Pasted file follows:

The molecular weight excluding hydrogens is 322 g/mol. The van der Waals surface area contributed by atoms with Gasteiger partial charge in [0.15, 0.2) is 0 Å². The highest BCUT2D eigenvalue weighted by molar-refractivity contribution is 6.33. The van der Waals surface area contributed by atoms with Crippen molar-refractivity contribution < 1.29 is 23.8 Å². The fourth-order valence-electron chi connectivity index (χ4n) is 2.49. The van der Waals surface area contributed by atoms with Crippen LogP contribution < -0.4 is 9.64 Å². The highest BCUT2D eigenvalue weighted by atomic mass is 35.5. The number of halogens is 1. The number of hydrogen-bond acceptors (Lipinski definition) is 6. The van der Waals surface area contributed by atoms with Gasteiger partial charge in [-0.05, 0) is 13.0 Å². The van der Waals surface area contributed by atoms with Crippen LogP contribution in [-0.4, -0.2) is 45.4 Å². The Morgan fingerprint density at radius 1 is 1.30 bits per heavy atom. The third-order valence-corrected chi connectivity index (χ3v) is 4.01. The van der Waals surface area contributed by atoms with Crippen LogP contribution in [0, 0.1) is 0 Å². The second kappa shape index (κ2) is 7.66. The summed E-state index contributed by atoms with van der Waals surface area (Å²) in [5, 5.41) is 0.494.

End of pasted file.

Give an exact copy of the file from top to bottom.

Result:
The molecular weight excluding hydrogens is 322 g/mol. The van der Waals surface area contributed by atoms with Gasteiger partial charge in [0.15, 0.2) is 0 Å². The highest BCUT2D eigenvalue weighted by molar-refractivity contribution is 6.33. The van der Waals surface area contributed by atoms with Crippen molar-refractivity contribution < 1.29 is 23.8 Å². The fourth-order valence-electron chi connectivity index (χ4n) is 2.49. The van der Waals surface area contributed by atoms with Crippen LogP contribution < -0.4 is 9.64 Å². The highest BCUT2D eigenvalue weighted by atomic mass is 35.5. The number of halogens is 1. The number of hydrogen-bond acceptors (Lipinski definition) is 6. The van der Waals surface area contributed by atoms with Gasteiger partial charge in [-0.05, 0) is 13.0 Å². The van der Waals surface area contributed by atoms with Crippen LogP contribution in [-0.4, -0.2) is 45.4 Å². The Morgan fingerprint density at radius 1 is 1.30 bits per heavy atom. The third-order valence-corrected chi connectivity index (χ3v) is 4.01. The van der Waals surface area contributed by atoms with Crippen LogP contribution in [0, 0.1) is 0 Å². The second kappa shape index (κ2) is 7.66. The summed E-state index contributed by atoms with van der Waals surface area (Å²) in [5, 5.41) is 0.494.